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Paine v. Johnson

IN THE UNITED STATES DISTRICT COURT FOR THE NORTHERN DISTRICT OF ILLINOIS EASTERN DIVISION


February 26, 2010

KATHLEEN PAINE, AS GUARDIAN OF THE ESTATE OF CHRISTINA ROSE EILMAN, A DISABLED PERSON, PLAINTIFF,
v.
OFFICER JEFFREY JOHNSON, OFFICER, RICHARD CASON, OFFICER ROSENDO MORENO, LIEUTENANT CARSON EARNEST, SERGEANT DAVID BERGLIND, DETENTION AIDE SHARON STOKES, OFFICER TERESA WILLIAMS, DETENTION AIDE CYNTHIA HUDSON, DETENTION AIDE CATONIA QUINN, OFFICER DEBORAH MABERY, OFFICER PAMELA SMITH, OFFICER BENITA MILLER, OFFICER PAULINE HEARD, AND CITY OF CHICAGO, A MUNICIPAL CORPORATION, DEFENDANTS.

The opinion of the court was delivered by: Judge Virginia M. Kendall

MEMORANDUM OPINION AND ORDER

Plaintiff Kathleen Paine ("Paine"), as Guardian of the Estate of Christina Rose Eilman ("Eilman"), filed this suit against the City of Chicago ("the City") and various members of the Chicago Police Department (collectively "Defendants"), alleging violations of Eilman's constitutional rights and federal law. The City has moved for summary judgment on Count XXXIX of Paine's Third Amended Complaint, which brings a claim against the City pursuant to Title II of the Americans with Disabilities Act ("ADA"), 42 U.S.C. § 12132. For the reasons set forth herein, the City's Motion for Summary Judgment as to Count XXXIX is denied.

STATEMENT OF UNDISPUTED FACTS

In February of 2005, Christina Eilman suffered from her first known manic episode. (Pl. 56.1 Resp. ¶ 45.)*fn1 During this episode, she was involuntarily committed to Sierra Vista Hospital, a mental health facility, because she was deemed a threat to herself or others. (Def. 56.1 Reply ¶ 10.) Eilman was subsequently diagnosed with bipolar disorder. (Pl. 56.1 Resp. ¶ 1.) Bipolar disorder is a severe mental illness and more than 90% of bipolar individuals who suffer one manic episode have subsequent episodes. (Def. 56.1 Reply ¶ 1.) Manic episodes are characterized by exhibition of traits such as inflated self-esteem, decreased need for sleep, rapid or pressured speech, increased activity and distractability, and excessive involvement in activities that have a high risk of negative consequences. (Def. 56.1 Reply ¶ 3.)

From at least November of 2005 until May 16, 2006, there is no documented evidence showing that Eilman received treatment or prescriptions for any mental health conditions. (Pl. 56.1 Resp. ¶ 14.) Individuals with bipolar disorder may be prescribed medications to help control their symptoms and to help prevent new manic and depressive episodes. (Pl. 56.1 Resp. ¶¶ 15, 16.)

From April 2005 through May 2006, Eilman was employed by 24 Hour Fitness. (Pl. 56.1 Resp. ¶ 18.) In September 2005, after being accepted as a student at UCLA, she moved to Los Angeles where she rented a room. (Pl. 56.1 Resp. ¶¶ 21, 22.) In the fall of 2005, Eilman enrolled in three classes at UCLA, finishing the semester with a C- average. (Pl. 56.1 Resp. ¶ 26.)

In March and April of 2006, Eilman began exhibiting changes in her behavior. (Pl. 56.1 Resp. ¶ 46.) On May 3, 2006, Eilman met with Kyle McJunkin ("McJunkin"), an academic advisor at UCLA, in order to retroactively withdraw from the Winter 2006 term. (Pl. 56.1 Resp. ¶ 42.) McJunkin did not refer Eilman to the student psychiatric center or the student counseling center. (Pl. 56.1 Resp. ¶ 42.)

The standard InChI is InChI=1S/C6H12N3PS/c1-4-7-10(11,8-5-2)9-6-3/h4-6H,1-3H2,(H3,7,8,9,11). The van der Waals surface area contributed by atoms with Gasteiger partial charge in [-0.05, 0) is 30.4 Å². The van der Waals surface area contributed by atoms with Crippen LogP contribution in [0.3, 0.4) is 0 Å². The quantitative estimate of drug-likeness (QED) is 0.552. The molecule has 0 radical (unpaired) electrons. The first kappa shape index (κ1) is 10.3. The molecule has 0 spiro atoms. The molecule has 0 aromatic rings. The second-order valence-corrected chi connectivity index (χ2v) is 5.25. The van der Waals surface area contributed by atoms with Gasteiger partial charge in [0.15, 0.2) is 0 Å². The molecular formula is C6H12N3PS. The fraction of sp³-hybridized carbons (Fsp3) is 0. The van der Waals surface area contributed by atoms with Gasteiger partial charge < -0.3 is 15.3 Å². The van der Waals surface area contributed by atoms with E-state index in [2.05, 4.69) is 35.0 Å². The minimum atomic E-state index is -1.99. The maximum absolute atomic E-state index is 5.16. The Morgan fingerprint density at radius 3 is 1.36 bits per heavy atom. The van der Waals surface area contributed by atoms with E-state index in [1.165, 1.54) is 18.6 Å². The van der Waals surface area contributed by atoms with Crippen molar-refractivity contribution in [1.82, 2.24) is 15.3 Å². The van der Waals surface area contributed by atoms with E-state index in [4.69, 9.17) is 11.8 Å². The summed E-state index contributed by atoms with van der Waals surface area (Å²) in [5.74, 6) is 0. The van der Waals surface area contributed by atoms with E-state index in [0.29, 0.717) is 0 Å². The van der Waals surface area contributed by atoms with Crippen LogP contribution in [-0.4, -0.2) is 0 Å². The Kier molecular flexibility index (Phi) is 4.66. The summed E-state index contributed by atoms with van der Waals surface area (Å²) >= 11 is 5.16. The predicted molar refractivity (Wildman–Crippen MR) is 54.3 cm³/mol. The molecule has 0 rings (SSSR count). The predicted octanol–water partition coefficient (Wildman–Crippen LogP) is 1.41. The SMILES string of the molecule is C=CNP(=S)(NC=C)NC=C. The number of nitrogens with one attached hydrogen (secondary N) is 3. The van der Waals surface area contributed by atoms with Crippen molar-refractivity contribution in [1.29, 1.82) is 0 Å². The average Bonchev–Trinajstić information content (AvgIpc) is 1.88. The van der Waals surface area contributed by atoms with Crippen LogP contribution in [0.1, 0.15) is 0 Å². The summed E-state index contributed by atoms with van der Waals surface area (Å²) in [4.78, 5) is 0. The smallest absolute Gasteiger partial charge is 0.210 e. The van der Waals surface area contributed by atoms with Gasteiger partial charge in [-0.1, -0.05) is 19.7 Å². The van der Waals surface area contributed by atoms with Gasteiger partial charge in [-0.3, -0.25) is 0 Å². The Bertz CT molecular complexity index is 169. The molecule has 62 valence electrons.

On May 5, 2006, Eilman flew to Chicago, Illinois. (Pl. 56.1 Resp. ¶ 43.) On May 6th and May 7th, Eilman spent time at Midway Airport. (Pl. 56.1 Resp. ¶ 44.) While at Midway, her behavior was erratic and impulsive, including screaming at a quiet baby, yelling at a blind man claiming that he was a phony, and throwing her boot at airline personnel. (Def. 56.1 Reply ¶ 20.) She was arrested by the Chicago police on May 7th, held until the following day, and released. (Pl. 56.1 Resp. ¶¶ 48-50.) During her time in detention, eyewitnesses observed at various times that Eilman was excitable and yelling profanities; kicking, banging, and pounding the cell walls and bars; and dancing around, twirling in circles, and flapping her arms. (Def. 56.1 Reply ¶ 19.) Witnesses to Eilman's behavior also observed that her mood would change from jovial and pleasant to angry, abusive, and profane. (Def. 56.1 Reply ¶ 21.) During her detention, Eilman smeared her menstrual blood on her cell bench and walls, after which more than one of her cellmates requested a transfer to another cell. (Def. 56.1 Reply ¶ 28.)

Officers at the facilities where Eilman was detained testified that she was uncooperative, irrational, and refused to answer questions. (Def. 56.1 Reply ¶ 24.) Numerous officers and detention aides described Eilman's behavior as "crazy," "nutty," or "erratic." (Def. 56.1 Reply ¶ 36.)

Officer Yvonne Delia ("Delia") reported to at least two other officers that, according to Eilman's father, Eilman had not been diagnosed with bipolar disorder but could be bipolar. (Def. 56.1 Reply ¶ 33.) Paine, Eilman's mother, told a CPD officer during a phone call on the evening of May 7th, and again on the afternoon of May 8th, that Eilman had bipolar disorder. (Def. 56.1 Reply ¶¶ 34, 35.) In both conversations Paine stated that Eilman could be having a bipolar episode. (Def. 56.1 Reply ¶¶ 34, 35.)

Dr. Nelson, an expert psychologist, opined that Eilman was in the midst of a manic episode on May 7th and 8th. (Pl. 56.1 Resp. ¶ 51.) Dr. Dvoskin, also an expert psychologist, opined that Eilman was experiencing a severe manic episode before, during, and after her detention by the Chicago police. (Pl. 56.1 Resp. ¶ 54.)

Subsequent to her time in Chicago, Eilman has been involuntarily admitted to a mental health facility on three occasions; on all three occasions the commitment was pursuant to "5150," a California statute authorizing the involuntary detention of those deemed to be a threat to themselves or others or "gravely disabled." (Def. 56.1 Reply ¶¶ 15, 16.)

STANDARD OF REVIEW